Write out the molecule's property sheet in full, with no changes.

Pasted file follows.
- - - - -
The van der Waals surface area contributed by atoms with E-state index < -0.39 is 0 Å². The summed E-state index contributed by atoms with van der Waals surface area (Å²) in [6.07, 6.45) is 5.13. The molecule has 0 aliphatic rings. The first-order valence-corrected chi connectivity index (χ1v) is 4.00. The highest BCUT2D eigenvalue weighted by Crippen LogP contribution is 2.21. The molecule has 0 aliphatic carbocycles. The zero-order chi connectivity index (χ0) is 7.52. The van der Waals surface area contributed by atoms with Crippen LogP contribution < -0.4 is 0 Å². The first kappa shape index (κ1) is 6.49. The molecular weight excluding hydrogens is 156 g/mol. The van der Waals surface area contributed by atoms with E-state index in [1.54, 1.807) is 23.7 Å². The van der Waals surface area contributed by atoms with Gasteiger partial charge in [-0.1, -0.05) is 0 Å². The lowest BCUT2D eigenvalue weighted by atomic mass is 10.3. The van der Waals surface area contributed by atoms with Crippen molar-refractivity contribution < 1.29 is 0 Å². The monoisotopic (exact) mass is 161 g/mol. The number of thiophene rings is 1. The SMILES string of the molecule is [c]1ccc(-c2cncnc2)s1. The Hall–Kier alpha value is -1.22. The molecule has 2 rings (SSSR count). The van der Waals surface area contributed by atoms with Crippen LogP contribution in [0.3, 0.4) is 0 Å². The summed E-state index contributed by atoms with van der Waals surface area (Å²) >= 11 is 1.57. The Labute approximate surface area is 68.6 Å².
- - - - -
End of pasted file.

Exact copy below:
The van der Waals surface area contributed by atoms with E-state index < -0.39 is 0 Å². The summed E-state index contributed by atoms with van der Waals surface area (Å²) in [6.07, 6.45) is 5.13. The molecule has 0 aliphatic rings. The first-order valence-corrected chi connectivity index (χ1v) is 4.00. The highest BCUT2D eigenvalue weighted by Crippen LogP contribution is 2.21. The molecule has 0 aliphatic carbocycles. The zero-order chi connectivity index (χ0) is 7.52. The van der Waals surface area contributed by atoms with Crippen LogP contribution < -0.4 is 0 Å². The first kappa shape index (κ1) is 6.49. The molecular weight excluding hydrogens is 156 g/mol. The van der Waals surface area contributed by atoms with E-state index in [1.54, 1.807) is 23.7 Å². The van der Waals surface area contributed by atoms with Gasteiger partial charge in [-0.1, -0.05) is 0 Å². The lowest BCUT2D eigenvalue weighted by atomic mass is 10.3. The van der Waals surface area contributed by atoms with Crippen molar-refractivity contribution < 1.29 is 0 Å². The monoisotopic (exact) mass is 161 g/mol. The number of thiophene rings is 1. The SMILES string of the molecule is [c]1ccc(-c2cncnc2)s1. The Hall–Kier alpha value is -1.22. The molecule has 2 rings (SSSR count). The van der Waals surface area contributed by atoms with Crippen LogP contribution in [0.3, 0.4) is 0 Å². The summed E-state index contributed by atoms with van der Waals surface area (Å²) >= 11 is 1.57. The Labute approximate surface area is 68.6 Å².